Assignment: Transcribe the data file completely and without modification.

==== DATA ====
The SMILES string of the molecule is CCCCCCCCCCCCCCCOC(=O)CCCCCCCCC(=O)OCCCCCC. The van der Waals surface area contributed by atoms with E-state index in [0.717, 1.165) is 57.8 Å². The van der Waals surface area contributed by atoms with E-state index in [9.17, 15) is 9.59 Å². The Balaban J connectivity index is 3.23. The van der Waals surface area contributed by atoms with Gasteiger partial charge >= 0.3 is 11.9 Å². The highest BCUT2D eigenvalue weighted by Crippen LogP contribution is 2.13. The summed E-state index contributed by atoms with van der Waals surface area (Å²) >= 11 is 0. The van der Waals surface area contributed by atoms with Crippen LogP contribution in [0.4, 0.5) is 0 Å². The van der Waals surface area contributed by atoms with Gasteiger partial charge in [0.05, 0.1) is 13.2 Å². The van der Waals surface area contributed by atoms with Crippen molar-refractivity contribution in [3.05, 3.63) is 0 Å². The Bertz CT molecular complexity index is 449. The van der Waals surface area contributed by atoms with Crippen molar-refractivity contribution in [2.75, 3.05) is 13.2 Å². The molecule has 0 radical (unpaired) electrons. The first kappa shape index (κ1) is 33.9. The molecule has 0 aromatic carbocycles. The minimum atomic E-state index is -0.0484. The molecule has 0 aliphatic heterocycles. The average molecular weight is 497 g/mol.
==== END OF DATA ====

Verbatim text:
The SMILES string of the molecule is CCCCCCCCCCCCCCCOC(=O)CCCCCCCCC(=O)OCCCCCC. The van der Waals surface area contributed by atoms with E-state index in [0.717, 1.165) is 57.8 Å². The van der Waals surface area contributed by atoms with E-state index in [9.17, 15) is 9.59 Å². The Balaban J connectivity index is 3.23. The van der Waals surface area contributed by atoms with Gasteiger partial charge >= 0.3 is 11.9 Å². The highest BCUT2D eigenvalue weighted by Crippen LogP contribution is 2.13. The summed E-state index contributed by atoms with van der Waals surface area (Å²) >= 11 is 0. The van der Waals surface area contributed by atoms with Crippen LogP contribution in [0.4, 0.5) is 0 Å². The van der Waals surface area contributed by atoms with Gasteiger partial charge in [0.05, 0.1) is 13.2 Å². The van der Waals surface area contributed by atoms with Crippen molar-refractivity contribution in [3.05, 3.63) is 0 Å². The Bertz CT molecular complexity index is 449. The van der Waals surface area contributed by atoms with Crippen molar-refractivity contribution in [2.75, 3.05) is 13.2 Å². The molecule has 0 radical (unpaired) electrons. The first kappa shape index (κ1) is 33.9. The molecule has 0 aromatic carbocycles. The minimum atomic E-state index is -0.0484. The molecule has 0 aliphatic heterocycles. The average molecular weight is 497 g/mol.